Comparing Greek And English Version Of James

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English but the overall meaning of each sentence did not change dramatically. In contrast with the Greek version of James, there were several verses including Jude 1:7-8 and Jude 1:16-17 where the Greek language seemed to be more direct and accessible to me as the reader than the modern English translation. For example, in Jude 1:16-17 the Greek text speaks of “haughty words” while the modern translation uses the word “bombastic”. The meaning is the same but it is my opinion a modern reader is more likely to understand “haughty” than “bombastic.” In summary, as with my study of James I did not find any major differences in the Greek and English versions which would have changed the meaning of a passage or given an emphasis to one point over another. Jude’s wrote to warn a community of the presence of false teachers in their midst. He does not give enough detail about the errors which the teachers are proclaiming to clarify which specific community he is addressing or whether his intent was to warn all Christian communities in general of the danger of false teachers. Some suggest that the fact that he assumed his readers had a …show more content…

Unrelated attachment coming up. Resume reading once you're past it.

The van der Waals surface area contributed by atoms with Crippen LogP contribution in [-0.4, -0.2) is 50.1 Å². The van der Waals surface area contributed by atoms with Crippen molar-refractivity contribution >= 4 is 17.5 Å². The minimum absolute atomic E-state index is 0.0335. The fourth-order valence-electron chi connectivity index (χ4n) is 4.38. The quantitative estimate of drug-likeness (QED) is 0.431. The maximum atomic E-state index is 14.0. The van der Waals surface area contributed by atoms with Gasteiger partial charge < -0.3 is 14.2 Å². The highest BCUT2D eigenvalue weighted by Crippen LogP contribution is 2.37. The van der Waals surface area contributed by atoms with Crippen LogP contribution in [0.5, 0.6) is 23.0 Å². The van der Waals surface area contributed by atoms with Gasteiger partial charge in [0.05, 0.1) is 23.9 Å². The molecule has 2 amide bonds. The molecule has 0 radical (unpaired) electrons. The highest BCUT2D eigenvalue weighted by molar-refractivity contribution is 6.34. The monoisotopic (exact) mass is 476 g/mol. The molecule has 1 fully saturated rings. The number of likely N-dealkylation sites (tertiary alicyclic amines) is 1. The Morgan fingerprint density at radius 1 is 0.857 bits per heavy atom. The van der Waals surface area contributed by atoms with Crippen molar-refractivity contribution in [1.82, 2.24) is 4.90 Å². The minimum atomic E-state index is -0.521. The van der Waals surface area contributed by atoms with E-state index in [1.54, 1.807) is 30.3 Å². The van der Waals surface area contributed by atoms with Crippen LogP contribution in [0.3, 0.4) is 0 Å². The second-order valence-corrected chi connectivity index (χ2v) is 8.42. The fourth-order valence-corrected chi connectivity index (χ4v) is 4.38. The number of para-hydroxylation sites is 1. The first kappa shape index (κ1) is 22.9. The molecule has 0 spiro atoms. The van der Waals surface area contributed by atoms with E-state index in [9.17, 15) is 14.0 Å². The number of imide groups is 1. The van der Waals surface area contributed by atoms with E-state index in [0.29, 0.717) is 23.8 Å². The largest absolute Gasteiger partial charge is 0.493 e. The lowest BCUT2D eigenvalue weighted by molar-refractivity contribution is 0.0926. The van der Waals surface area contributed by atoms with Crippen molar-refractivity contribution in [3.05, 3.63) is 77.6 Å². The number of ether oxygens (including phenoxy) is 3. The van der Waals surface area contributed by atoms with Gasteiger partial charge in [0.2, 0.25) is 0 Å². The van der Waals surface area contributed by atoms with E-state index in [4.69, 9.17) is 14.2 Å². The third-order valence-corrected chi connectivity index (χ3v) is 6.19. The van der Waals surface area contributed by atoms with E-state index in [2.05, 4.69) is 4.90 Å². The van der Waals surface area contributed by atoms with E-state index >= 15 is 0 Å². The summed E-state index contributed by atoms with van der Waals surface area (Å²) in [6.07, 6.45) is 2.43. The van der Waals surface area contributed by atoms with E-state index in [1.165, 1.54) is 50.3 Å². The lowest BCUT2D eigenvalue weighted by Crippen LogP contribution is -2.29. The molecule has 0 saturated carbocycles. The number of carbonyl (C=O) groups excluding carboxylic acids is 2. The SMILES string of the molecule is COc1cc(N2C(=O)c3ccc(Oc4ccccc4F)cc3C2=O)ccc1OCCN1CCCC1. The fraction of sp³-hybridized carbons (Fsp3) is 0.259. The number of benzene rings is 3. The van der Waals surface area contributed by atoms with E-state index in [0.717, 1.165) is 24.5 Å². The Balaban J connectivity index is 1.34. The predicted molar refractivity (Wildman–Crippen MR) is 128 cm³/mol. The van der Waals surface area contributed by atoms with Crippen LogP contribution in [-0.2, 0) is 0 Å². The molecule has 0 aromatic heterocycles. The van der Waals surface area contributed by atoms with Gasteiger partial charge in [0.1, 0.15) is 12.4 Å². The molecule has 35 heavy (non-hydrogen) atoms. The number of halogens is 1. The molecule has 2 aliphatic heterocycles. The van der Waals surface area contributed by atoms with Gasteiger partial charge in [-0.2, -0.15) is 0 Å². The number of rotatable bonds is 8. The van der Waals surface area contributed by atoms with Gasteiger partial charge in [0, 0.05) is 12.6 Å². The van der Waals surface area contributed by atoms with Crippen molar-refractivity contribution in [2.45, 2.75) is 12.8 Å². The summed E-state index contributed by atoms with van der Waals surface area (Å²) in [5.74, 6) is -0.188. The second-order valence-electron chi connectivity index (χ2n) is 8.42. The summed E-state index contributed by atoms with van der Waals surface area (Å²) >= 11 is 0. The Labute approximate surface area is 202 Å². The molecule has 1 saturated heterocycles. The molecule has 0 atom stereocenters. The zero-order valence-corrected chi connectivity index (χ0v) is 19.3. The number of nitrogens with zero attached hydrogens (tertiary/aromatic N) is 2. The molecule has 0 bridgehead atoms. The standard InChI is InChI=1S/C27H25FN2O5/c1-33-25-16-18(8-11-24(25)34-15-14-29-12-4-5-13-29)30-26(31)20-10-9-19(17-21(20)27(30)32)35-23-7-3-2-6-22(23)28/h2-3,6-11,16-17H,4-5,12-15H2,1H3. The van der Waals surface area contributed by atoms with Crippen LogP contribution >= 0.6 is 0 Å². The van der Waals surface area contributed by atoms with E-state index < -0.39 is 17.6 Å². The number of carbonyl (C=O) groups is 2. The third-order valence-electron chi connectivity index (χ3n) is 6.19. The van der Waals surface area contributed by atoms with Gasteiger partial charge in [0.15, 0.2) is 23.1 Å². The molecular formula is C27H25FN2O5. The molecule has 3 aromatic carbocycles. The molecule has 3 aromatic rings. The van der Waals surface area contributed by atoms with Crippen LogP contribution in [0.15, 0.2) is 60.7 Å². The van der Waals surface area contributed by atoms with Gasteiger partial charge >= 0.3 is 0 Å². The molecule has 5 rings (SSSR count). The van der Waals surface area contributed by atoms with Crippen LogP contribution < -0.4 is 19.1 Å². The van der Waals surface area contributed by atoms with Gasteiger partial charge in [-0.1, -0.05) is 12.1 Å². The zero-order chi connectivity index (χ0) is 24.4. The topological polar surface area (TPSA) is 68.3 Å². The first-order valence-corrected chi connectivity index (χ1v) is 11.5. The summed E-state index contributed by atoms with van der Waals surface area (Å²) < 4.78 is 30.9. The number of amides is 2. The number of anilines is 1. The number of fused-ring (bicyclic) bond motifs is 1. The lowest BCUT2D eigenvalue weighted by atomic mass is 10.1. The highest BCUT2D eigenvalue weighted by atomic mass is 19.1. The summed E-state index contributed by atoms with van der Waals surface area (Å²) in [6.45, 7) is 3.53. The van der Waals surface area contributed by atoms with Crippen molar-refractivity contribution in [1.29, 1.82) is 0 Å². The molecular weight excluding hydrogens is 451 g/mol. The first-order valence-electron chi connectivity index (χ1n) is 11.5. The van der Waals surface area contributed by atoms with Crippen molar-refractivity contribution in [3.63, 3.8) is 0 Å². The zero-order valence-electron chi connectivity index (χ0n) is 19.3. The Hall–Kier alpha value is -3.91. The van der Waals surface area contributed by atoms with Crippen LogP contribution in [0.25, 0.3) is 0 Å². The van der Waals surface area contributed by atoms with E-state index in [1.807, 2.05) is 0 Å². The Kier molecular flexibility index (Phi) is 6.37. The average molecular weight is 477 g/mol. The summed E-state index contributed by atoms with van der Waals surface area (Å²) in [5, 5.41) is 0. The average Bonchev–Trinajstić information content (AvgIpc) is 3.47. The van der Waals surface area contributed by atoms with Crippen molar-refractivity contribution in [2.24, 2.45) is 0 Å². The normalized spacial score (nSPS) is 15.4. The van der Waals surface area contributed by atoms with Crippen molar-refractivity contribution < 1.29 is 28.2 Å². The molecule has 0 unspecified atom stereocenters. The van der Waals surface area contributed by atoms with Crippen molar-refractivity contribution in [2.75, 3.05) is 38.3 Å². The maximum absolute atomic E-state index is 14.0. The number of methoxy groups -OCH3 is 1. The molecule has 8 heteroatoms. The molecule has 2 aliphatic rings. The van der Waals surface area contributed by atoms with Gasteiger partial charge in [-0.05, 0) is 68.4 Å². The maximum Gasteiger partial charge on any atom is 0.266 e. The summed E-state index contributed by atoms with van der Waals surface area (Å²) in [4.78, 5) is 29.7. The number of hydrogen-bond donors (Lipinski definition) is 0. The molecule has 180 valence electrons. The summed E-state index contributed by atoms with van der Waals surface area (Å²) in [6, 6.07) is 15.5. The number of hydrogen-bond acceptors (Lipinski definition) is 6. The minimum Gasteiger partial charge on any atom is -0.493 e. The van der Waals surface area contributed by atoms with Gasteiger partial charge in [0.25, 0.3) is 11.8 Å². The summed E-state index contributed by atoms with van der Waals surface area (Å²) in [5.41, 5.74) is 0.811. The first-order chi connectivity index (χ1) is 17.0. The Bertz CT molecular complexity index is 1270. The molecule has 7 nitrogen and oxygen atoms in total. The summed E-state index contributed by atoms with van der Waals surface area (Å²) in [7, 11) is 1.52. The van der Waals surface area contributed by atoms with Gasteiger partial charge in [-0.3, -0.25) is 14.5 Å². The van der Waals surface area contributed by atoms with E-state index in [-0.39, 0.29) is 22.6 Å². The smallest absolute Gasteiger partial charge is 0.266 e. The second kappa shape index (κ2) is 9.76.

Jude speaks of false teachers as “blemishes on your love feasts, as they carouse fearlessly and look after themselves.” Two aspects of this passage of are significant for the purpose of the warning against false teachers. First, their presence in the community has corrupted what is supposed to be a Christian celebration. Second, it clearly states that false teachers are not concerned about the good of the community but only for themselves. The bottom line is that nothing good can come from the presence of false teachers in the community and the community risks God’s judgement if they should allow themselves to be led away from truth and into

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